Siren to tackle dog fouling on beaches

The dog days are coming to an end on two flagship seaside resorts as a motion detection, loud-speaker system, designed to prevent dog-fouling, has just been installed on Lahinch and Kilkee beaches.

The tens of thousands of tourists who descend on the Co Clare beaches this weekend will be greeted by a new, hi-tech, tannoy system, advising them to obey all the beach bylaws and clean up any mess caused by dogs.

The system is motion activated, with a warning message being played every time a member of the public, or indeed a dog, comes close to the sensor array, which is located on the promenade of both beaches.

Contrary to speculation, the system will not include a high-frequency warning that can only be heard by dogs, but will instead include a customisable message, asking beach users to clean up after their animals.

The system was installed on both beaches yesterday as part of Clare County Council’s efforts to encourage people to observe beach bylaws.

The machine, the brainchild of NUI Maynooth start-up company Riteview, automatically powers itself off at night to prevent the warning from becoming a noise nuisance to locals.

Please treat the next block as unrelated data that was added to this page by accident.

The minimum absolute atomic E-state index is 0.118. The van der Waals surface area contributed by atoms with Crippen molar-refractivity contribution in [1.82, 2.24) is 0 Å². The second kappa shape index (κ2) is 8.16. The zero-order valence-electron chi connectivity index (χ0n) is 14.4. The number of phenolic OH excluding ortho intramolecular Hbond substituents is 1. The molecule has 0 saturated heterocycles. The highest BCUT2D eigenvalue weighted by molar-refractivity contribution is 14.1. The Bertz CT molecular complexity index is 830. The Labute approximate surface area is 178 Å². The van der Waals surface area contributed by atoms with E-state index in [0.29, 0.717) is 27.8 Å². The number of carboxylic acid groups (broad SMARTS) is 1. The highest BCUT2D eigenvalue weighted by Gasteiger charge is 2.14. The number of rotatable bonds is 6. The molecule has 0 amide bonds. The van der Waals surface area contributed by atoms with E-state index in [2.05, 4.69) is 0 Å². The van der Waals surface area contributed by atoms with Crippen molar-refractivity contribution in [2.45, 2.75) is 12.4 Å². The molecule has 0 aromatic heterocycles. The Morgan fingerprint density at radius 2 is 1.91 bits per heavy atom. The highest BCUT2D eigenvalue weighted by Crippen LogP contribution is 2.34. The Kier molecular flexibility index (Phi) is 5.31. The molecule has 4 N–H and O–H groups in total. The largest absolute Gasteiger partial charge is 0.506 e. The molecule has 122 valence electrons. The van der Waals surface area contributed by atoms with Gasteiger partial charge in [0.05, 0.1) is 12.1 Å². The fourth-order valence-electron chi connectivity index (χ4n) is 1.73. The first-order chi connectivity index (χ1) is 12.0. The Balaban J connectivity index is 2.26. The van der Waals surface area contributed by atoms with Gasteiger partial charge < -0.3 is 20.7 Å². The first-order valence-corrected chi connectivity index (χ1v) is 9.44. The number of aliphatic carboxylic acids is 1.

The company have been in Lahinch and Kilkee for the past two weeks, conducting surveys of dog use on the beach and the level of fouling.

Company founder Aidan McDermott yesterday predicted a 60%-80% reduction in dog fouling within weeks.

“It’s a small unit which is attached onto a pole on the promenade in Kilkee and Lahinch. When somebody walks past, it triggers an audio message. The audio message can be customised for any local authority’s needs. In Lahinch and Kilkee, it will focus on cleaning up after dog fouling.

“It’s about changing people’s attitudes and the culture generally. The idea is to make it socially unacceptable for someone to turn a blind eye as their dogs foul the beaches.

“It will also shut down at night. So if people coming home from the pub want to have some fun by triggering it off over and over again, they wont be able to.”


THE number of children with mental health issues presenting to the paediatric emergency department in Temple Street has increased dramatically, according to a study by Dr Eoin Fitzgerald.Learning Points: Light at the end of the tunnel for mental health?

Cooking in the MasterChef kitchen is just as scary as you’d imagine, writes Georgia Humphreys.Sweet 16 as Masterchef returns

Martin Hayes doesn’t like to stand still. The fiddle virtuoso from East Clare has made it a hallmark of his career to seek out creative ideas from beyond his musical tradition.Martin Hayes: Breaking new ground

At this point, if we are talking about a collective consciousness and how to move forward, lets go back to basics and talk about what we teach our children and what we were taught ourselves, writes Alison Curtis.Mum's the Word: Children remind us, in a world where we can be anything, be kind

More From The Irish Examiner